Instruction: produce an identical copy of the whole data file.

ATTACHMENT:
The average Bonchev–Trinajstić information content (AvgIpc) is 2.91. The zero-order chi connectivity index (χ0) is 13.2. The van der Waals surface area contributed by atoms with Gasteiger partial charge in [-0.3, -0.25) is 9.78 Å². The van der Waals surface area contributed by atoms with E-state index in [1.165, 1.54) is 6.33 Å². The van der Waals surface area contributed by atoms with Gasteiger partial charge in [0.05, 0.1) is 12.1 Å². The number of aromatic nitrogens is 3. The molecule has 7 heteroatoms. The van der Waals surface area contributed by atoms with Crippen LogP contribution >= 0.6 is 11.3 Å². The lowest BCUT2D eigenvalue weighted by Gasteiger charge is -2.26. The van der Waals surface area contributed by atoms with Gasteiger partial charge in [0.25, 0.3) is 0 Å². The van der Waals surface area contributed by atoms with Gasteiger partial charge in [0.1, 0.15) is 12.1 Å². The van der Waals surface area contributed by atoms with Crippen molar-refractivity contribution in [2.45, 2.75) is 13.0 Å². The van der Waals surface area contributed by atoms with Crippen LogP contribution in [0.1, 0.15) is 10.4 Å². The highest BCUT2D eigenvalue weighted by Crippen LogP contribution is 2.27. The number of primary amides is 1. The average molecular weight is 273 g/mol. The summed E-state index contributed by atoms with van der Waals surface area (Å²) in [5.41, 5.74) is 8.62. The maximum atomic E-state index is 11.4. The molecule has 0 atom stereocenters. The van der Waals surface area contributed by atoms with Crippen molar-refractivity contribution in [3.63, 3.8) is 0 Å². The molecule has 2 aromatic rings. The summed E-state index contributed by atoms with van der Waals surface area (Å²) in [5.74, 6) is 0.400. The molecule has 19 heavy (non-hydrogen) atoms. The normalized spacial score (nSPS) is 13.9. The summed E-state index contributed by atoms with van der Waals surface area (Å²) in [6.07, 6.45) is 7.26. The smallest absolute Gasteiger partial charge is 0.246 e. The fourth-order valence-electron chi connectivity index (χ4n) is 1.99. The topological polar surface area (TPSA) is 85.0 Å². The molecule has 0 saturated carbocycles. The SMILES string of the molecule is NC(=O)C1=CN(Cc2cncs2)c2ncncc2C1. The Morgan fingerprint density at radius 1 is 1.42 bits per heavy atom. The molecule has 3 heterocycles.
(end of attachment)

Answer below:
The average Bonchev–Trinajstić information content (AvgIpc) is 2.91. The zero-order chi connectivity index (χ0) is 13.2. The van der Waals surface area contributed by atoms with Gasteiger partial charge in [-0.3, -0.25) is 9.78 Å². The van der Waals surface area contributed by atoms with E-state index in [1.165, 1.54) is 6.33 Å². The van der Waals surface area contributed by atoms with Gasteiger partial charge in [0.05, 0.1) is 12.1 Å². The number of aromatic nitrogens is 3. The molecule has 7 heteroatoms. The van der Waals surface area contributed by atoms with Crippen LogP contribution >= 0.6 is 11.3 Å². The lowest BCUT2D eigenvalue weighted by Gasteiger charge is -2.26. The van der Waals surface area contributed by atoms with Gasteiger partial charge in [0.25, 0.3) is 0 Å². The van der Waals surface area contributed by atoms with Gasteiger partial charge in [0.1, 0.15) is 12.1 Å². The van der Waals surface area contributed by atoms with Crippen molar-refractivity contribution in [2.45, 2.75) is 13.0 Å². The van der Waals surface area contributed by atoms with Crippen LogP contribution in [0.1, 0.15) is 10.4 Å². The highest BCUT2D eigenvalue weighted by Crippen LogP contribution is 2.27. The number of primary amides is 1. The average molecular weight is 273 g/mol. The summed E-state index contributed by atoms with van der Waals surface area (Å²) in [5.41, 5.74) is 8.62. The maximum atomic E-state index is 11.4. The molecule has 0 atom stereocenters. The van der Waals surface area contributed by atoms with Crippen molar-refractivity contribution in [3.63, 3.8) is 0 Å². The molecule has 2 aromatic rings. The summed E-state index contributed by atoms with van der Waals surface area (Å²) in [5.74, 6) is 0.400. The molecule has 19 heavy (non-hydrogen) atoms. The normalized spacial score (nSPS) is 13.9. The summed E-state index contributed by atoms with van der Waals surface area (Å²) in [6.07, 6.45) is 7.26. The smallest absolute Gasteiger partial charge is 0.246 e. The fourth-order valence-electron chi connectivity index (χ4n) is 1.99. The topological polar surface area (TPSA) is 85.0 Å². The molecule has 0 saturated carbocycles. The SMILES string of the molecule is NC(=O)C1=CN(Cc2cncs2)c2ncncc2C1. The Morgan fingerprint density at radius 1 is 1.42 bits per heavy atom. The molecule has 3 heterocycles.